We have shifted from the simpler monitoring of things to things providing critical information that can be utilized for analytics and corrective, proactive automated action. And, of course, the vast amounts of data generated by intelligent things means that the cloud, things and big data are tightly intertwined. The cloud plays a critical role in enabling intelligent machines to operate more effectively, and for data to be used by machines themselves to self-diagnose and self-repair. Analytics platforms for managing data produced by intelligent machines and sensors will convert data from machines and turn it into new offerings for consumer and corporate customers. Global enterprises in aviation, health care, energy production and distribution, transportation and manufacturing will have the ability to manage and operate machines in the cloud. These solutions will be offered in a cloud-agnostic-way and can be deployed on premise at a customer site, in a provider's cloud or in a third-party public cloud.

The inexorable march of cloud computing, IoT and big data will provide plenty of opportunity for innovation. As software and sensors running on everything from industrial machinery to household appliances continues to advance, we are entering an era where agents (services) can control the actions of connected intelligent things. A household appliance and a homeowner can provide a utility control of the appliance through software APIs that can grant permission to the utility. As a result, the relationships between devices, device manufacturers, their owners, and service providers will become increasingly more complex. Physical access and one-off contracts will be replaced by software that can support the frequent negotiations for access to things and the data they generate in an agile and scalable way.  As IoT agents evolve in sophistication and functionality they will effectively become applications that serve both humans and machines to create the application economy for the consumer and Industrial Internet.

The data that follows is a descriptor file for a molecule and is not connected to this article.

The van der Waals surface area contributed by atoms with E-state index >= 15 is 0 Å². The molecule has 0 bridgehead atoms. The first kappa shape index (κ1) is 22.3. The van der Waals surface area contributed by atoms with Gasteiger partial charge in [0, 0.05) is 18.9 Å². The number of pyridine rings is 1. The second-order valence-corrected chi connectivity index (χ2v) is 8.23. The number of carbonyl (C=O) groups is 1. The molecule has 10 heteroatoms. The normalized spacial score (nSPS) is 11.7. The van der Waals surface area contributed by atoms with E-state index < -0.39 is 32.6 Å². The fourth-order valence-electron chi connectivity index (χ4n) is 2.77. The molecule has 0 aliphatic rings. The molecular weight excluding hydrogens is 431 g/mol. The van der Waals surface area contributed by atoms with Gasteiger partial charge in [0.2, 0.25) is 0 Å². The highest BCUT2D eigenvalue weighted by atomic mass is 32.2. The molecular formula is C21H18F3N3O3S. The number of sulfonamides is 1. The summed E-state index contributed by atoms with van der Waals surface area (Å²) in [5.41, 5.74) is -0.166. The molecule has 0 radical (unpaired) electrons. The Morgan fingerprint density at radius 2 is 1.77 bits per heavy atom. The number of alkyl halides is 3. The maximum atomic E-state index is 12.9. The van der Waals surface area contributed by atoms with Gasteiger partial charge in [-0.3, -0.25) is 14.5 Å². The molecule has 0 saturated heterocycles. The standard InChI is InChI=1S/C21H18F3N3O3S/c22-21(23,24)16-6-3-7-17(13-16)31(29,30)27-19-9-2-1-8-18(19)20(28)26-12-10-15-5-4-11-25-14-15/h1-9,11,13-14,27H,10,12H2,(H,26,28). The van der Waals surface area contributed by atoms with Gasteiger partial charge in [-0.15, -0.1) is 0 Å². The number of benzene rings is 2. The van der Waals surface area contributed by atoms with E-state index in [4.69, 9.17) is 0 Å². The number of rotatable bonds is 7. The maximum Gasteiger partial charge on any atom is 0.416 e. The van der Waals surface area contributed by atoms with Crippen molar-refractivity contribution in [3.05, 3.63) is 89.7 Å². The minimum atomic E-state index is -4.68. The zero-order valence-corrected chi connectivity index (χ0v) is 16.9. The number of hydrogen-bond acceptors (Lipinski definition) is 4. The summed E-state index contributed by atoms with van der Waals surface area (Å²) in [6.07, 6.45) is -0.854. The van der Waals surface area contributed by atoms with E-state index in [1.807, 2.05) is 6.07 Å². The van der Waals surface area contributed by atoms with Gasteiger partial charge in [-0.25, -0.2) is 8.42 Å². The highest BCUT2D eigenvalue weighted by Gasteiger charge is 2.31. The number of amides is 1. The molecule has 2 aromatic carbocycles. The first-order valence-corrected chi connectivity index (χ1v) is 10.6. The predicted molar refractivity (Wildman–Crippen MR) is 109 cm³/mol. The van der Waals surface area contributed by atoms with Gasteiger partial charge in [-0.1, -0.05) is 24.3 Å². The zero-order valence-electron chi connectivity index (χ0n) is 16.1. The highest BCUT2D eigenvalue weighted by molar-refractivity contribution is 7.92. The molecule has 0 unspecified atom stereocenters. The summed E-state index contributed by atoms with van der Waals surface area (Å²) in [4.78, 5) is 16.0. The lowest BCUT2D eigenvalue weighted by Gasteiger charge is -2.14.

Want to join December's #IoTuesday Twitter chat?

Follow @MetraTech on Twitter and join our chat on Tuesday, December 16, 2014 at 1:00 p.m. ET/10:00 a.m. PT using the #IoTuesday hashtag.

Help spread the word!

Invite your IoT-enthused colleagues and contacts to the conversation by tweeting, "Discuss the convergence of #cloud, #data and #InternetOfThings during @MetraTech's #IoTuesday chat with @MikeWestCloud at 1 pm ET on Dec. 16."

More Stories By Esmeralda Swartz

Esmeralda Swartz is VP, Marketing Enterprise and Cloud, BUSS. She has spent 15 years as a marketing, product management, and business development technology executive bringing disruptive technologies and companies to market. Esmeralda was CMO of MetraTech, now part of Ericsson. At MetraTech, Esmeralda was responsible for go-to-market strategy and execution for enterprise and SaaS products, product management, business development and partner programs. Prior to MetraTech, Esmeralda was co-founder, Vice President of Marketing and Business Development at Lightwolf Technologies, a big data management startup. She was previously co-founder and Senior Vice President of Marketing and Business Development of Soapstone Networks, a developer of resource and service control software, now part of Extreme Networks.